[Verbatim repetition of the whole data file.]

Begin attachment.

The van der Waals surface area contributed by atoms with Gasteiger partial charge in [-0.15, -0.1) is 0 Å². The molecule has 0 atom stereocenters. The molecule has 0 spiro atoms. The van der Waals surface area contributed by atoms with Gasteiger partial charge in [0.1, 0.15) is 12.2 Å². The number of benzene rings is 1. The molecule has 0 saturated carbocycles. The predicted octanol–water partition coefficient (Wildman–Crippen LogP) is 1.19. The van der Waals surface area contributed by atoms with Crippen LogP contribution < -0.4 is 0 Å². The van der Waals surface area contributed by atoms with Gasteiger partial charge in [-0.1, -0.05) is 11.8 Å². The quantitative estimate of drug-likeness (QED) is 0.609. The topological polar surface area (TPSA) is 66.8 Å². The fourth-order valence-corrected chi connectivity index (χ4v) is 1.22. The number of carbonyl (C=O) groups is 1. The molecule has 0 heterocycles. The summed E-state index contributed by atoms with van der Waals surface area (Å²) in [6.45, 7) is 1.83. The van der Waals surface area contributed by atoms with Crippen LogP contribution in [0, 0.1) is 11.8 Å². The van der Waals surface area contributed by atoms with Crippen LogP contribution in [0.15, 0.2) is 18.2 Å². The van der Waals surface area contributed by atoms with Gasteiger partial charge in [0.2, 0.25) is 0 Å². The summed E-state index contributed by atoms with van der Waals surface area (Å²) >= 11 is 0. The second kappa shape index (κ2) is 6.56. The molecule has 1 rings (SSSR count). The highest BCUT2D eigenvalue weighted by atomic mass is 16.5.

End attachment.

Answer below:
The van der Waals surface area contributed by atoms with Gasteiger partial charge in [-0.15, -0.1) is 0 Å². The molecule has 0 atom stereocenters. The molecule has 0 spiro atoms. The van der Waals surface area contributed by atoms with Gasteiger partial charge in [0.1, 0.15) is 12.2 Å². The number of benzene rings is 1. The molecule has 0 saturated carbocycles. The predicted octanol–water partition coefficient (Wildman–Crippen LogP) is 1.19. The van der Waals surface area contributed by atoms with Crippen LogP contribution < -0.4 is 0 Å². The van der Waals surface area contributed by atoms with Gasteiger partial charge in [-0.1, -0.05) is 11.8 Å². The quantitative estimate of drug-likeness (QED) is 0.609. The topological polar surface area (TPSA) is 66.8 Å². The fourth-order valence-corrected chi connectivity index (χ4v) is 1.22. The number of carbonyl (C=O) groups is 1. The molecule has 0 heterocycles. The summed E-state index contributed by atoms with van der Waals surface area (Å²) in [6.45, 7) is 1.83. The van der Waals surface area contributed by atoms with Crippen LogP contribution in [0, 0.1) is 11.8 Å². The van der Waals surface area contributed by atoms with Crippen LogP contribution in [0.15, 0.2) is 18.2 Å². The van der Waals surface area contributed by atoms with Gasteiger partial charge in [0.2, 0.25) is 0 Å². The summed E-state index contributed by atoms with van der Waals surface area (Å²) >= 11 is 0. The second kappa shape index (κ2) is 6.56. The molecule has 1 rings (SSSR count). The highest BCUT2D eigenvalue weighted by atomic mass is 16.5.